With District 73's OK, special tax district designation next for Hawthorn Mall
The table is set for Vernon Hills to establish a special financing district to spark the $250 million redevelopment of the faltering Hawthorn Mall, a retail centerpiece since 1973.
How much mall owner Centennial Real Estate could receive is still being negotiated, but the groundwork allowing the Dallas-based company to proceed with a three-phased plan is nearly in place.
A public hearing Tuesday was the final requirement before village officials could designate most of the mall property as a tax increment financing district, a mechanism that would provide millions for eligible expenses.
The village board is expected to consider ordinances establishing the TIF district on Nov. 3.
TIFs are sometimes controversial because property values are frozen for taxing purposes for up to 23 years. Taxes are imposed on the increased value as development occurs, but the difference -- the increment -- goes into a special fund that is used for site improvements and other expenses in the designated area.
That can be of concern for entities like school districts that rely heavily on property taxes. The counterargument is that not providing a TIF incentive would cause the property value -- and in turn property taxes -- to continue to decline.
Hawthorn Elementary District 73, for example, is part of a required advisory panel of nine taxing bodies and voted against establishing the TIF when the group met Aug. 23.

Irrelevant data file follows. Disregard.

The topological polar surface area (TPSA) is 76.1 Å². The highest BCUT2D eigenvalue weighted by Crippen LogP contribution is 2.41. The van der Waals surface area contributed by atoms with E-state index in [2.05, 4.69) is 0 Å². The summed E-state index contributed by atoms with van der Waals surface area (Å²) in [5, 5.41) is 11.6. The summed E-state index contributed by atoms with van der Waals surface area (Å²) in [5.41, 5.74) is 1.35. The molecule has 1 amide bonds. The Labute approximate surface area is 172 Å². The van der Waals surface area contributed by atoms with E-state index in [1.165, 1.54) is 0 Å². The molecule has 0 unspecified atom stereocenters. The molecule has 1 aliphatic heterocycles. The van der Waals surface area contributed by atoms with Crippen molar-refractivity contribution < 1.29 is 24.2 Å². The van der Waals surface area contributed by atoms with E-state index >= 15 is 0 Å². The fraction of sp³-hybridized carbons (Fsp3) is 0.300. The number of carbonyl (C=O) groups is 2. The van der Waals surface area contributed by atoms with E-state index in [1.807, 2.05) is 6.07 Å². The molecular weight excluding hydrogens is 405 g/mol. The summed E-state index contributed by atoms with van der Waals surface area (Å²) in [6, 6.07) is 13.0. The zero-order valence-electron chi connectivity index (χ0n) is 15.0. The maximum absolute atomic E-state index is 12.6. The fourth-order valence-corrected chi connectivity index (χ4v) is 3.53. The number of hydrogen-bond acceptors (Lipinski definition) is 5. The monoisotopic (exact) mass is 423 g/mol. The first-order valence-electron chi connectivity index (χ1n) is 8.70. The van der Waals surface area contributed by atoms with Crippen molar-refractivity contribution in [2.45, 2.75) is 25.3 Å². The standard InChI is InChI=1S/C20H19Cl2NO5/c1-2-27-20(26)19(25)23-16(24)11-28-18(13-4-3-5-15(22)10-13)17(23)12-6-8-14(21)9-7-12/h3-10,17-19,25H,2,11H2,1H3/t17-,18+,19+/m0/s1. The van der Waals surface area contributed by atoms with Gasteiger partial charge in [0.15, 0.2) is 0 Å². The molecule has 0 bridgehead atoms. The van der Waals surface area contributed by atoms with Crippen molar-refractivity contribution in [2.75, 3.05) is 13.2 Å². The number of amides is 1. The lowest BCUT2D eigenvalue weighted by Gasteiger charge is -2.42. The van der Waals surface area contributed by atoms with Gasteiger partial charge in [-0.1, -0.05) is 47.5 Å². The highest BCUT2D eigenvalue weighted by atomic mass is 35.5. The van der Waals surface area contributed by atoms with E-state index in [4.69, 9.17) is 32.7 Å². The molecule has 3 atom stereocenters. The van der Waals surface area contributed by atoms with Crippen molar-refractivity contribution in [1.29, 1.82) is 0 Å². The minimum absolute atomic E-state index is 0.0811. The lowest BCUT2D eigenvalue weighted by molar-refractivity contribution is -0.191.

However, school board Vice President Wes Polen said during the public hearing Tuesday those concerns have been resolved as a result of a pending agreement with the village.
Details were not disclosed, but the pact calls for the village to look for opportunities to declare a TIF surplus, remove parts of the property from the TIF early to provide access to new taxes, and consider ending the TIF early.
The agreement will provide strong economic development for the village while providing needed resources to educate students, she said.
District 73, Polen added, hopes TIF financing does not become the village's "default tool for economic development in other areas of the village" as it would erode the tax base.
This would be the third TIF district in the village. No opposition surfaced during the public hearing, but the questions posed resulted in a clearer picture of what will happen going forward.
For example, the arrangement will be different from the TIF established for the new Mellody Farm retail center directly east of Hawthorn Mall, which required the village to borrow $20 million by issuing bonds to provide upfront payments.
In this case, the developer will be paid only if the property value increases and construction proceeds.
"So, it's pay as you go. In other words, a pay-for-performance type of TIF district," village Trustee Jim Schultz said.
"What it means is there's no village money at risk and no taxpayer money at risk," Trustee Thom Koch added.
The amount of the incentive will be outlined in an agreement with the mall owner that will require a separate vote and be subject to public review.
"The incentive that ultimately will be agreed upon will be one that's on par with a TIF incentive for a development of this size and that meets the gap in finances that the developer had to prove up to our financial people," Village Attorney James Ferolo said.